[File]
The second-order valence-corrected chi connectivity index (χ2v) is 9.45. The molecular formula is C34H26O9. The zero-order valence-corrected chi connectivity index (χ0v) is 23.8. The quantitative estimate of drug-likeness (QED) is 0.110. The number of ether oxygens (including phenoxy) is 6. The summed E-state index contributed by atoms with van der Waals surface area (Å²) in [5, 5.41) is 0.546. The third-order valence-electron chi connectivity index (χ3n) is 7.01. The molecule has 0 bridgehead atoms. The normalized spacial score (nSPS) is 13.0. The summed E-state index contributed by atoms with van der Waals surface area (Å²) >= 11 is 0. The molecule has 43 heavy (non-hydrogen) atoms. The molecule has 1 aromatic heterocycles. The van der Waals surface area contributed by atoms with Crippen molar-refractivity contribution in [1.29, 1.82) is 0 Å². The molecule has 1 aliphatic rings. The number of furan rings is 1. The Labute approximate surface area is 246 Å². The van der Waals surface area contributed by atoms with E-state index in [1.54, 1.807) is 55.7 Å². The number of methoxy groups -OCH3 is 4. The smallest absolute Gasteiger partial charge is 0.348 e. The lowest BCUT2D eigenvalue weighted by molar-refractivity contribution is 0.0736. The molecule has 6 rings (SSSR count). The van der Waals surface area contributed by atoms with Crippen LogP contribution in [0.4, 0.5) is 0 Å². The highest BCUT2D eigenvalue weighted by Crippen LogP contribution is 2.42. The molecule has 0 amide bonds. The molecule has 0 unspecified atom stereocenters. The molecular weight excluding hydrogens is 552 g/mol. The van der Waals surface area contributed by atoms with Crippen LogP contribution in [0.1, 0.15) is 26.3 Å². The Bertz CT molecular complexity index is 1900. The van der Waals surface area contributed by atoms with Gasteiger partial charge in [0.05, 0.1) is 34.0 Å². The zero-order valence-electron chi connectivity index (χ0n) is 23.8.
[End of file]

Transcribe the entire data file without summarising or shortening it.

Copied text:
The second-order valence-corrected chi connectivity index (χ2v) is 9.45. The molecular formula is C34H26O9. The zero-order valence-corrected chi connectivity index (χ0v) is 23.8. The quantitative estimate of drug-likeness (QED) is 0.110. The number of ether oxygens (including phenoxy) is 6. The summed E-state index contributed by atoms with van der Waals surface area (Å²) in [5, 5.41) is 0.546. The third-order valence-electron chi connectivity index (χ3n) is 7.01. The molecule has 0 bridgehead atoms. The normalized spacial score (nSPS) is 13.0. The summed E-state index contributed by atoms with van der Waals surface area (Å²) >= 11 is 0. The molecule has 43 heavy (non-hydrogen) atoms. The molecule has 1 aromatic heterocycles. The van der Waals surface area contributed by atoms with Crippen molar-refractivity contribution in [1.29, 1.82) is 0 Å². The molecule has 1 aliphatic rings. The number of furan rings is 1. The Labute approximate surface area is 246 Å². The van der Waals surface area contributed by atoms with E-state index in [1.54, 1.807) is 55.7 Å². The number of methoxy groups -OCH3 is 4. The smallest absolute Gasteiger partial charge is 0.348 e. The lowest BCUT2D eigenvalue weighted by molar-refractivity contribution is 0.0736. The molecule has 6 rings (SSSR count). The van der Waals surface area contributed by atoms with Crippen LogP contribution in [0.4, 0.5) is 0 Å². The highest BCUT2D eigenvalue weighted by Crippen LogP contribution is 2.42. The molecule has 0 amide bonds. The molecule has 0 unspecified atom stereocenters. The molecular weight excluding hydrogens is 552 g/mol. The van der Waals surface area contributed by atoms with Crippen LogP contribution in [0.1, 0.15) is 26.3 Å². The Bertz CT molecular complexity index is 1900. The van der Waals surface area contributed by atoms with Gasteiger partial charge in [0.05, 0.1) is 34.0 Å². The zero-order valence-electron chi connectivity index (χ0n) is 23.8.